First, and the simplest, is that you praise people publicly, and criticize privately. There is nothing that rewards people as in sharing their accomplishments to the group. Likewise, if you want to sow seeds of sedition, blow up at them or criticize them personally in front of others. If you must criticize in front of colleagues, such as in a meeting, criticize the project detail and not the person. Make certain you offer thoughts on how to make the project better or solve the problem.

Second, we all have complaints about work. Procedures that fail, difficult persons and other obstacles litter every workplace. If you want to complain, complain up the chain of command, and never down to team members that report to you. Complaining without providing a viable solution helps motivate nobody.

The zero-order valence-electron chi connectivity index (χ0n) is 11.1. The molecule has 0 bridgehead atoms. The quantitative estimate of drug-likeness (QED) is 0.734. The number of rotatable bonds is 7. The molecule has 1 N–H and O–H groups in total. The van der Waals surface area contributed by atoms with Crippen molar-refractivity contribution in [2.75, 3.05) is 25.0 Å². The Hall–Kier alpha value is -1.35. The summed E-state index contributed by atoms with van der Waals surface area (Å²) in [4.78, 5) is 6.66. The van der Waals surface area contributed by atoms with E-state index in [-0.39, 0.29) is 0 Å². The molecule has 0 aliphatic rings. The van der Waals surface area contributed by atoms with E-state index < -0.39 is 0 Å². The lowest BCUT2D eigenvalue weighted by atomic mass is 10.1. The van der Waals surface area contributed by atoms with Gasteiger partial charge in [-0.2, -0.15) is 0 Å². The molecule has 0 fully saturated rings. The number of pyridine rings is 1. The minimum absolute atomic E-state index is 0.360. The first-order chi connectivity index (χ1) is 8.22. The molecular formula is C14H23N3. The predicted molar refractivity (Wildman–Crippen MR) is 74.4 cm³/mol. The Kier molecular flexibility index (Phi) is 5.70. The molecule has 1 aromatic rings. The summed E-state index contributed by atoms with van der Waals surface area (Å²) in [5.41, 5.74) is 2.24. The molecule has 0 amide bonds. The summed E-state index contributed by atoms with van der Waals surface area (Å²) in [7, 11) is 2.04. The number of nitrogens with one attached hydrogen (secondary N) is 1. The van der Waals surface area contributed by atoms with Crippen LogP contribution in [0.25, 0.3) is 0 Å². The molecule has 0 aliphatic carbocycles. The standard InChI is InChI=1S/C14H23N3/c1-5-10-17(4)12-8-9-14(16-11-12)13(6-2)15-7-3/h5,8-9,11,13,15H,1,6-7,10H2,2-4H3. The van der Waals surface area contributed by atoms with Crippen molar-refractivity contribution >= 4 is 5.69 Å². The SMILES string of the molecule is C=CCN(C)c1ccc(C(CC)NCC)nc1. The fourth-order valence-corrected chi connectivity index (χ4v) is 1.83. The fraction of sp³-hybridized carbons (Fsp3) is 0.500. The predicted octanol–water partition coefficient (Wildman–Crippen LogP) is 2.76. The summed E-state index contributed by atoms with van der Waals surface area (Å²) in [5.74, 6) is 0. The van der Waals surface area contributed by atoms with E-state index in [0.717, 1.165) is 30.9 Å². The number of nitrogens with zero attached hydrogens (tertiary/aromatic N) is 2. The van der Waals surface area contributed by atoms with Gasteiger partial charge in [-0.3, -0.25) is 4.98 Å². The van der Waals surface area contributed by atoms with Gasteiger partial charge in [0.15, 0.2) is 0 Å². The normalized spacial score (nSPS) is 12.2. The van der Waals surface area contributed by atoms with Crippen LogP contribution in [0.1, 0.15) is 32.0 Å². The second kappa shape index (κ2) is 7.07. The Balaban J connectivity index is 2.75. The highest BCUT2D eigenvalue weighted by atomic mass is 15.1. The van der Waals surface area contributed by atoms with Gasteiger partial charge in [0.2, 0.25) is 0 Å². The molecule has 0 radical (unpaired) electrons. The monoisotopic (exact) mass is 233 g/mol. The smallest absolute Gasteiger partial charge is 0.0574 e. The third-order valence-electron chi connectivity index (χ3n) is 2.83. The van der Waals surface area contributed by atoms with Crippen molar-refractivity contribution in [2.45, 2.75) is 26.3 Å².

Third, managers best understand how to delegate and develop workflows when they are intimately familiar with the task at hand. I never assigned a project to anyone that I could not, and would not, be willing to do myself. Managers are time challenged, and the crew you hire and train is there to help you get the job done so you can spend time on the bigger picture. Be certain you know the job you’re assigning, especially if you’re needed to pitch in and help.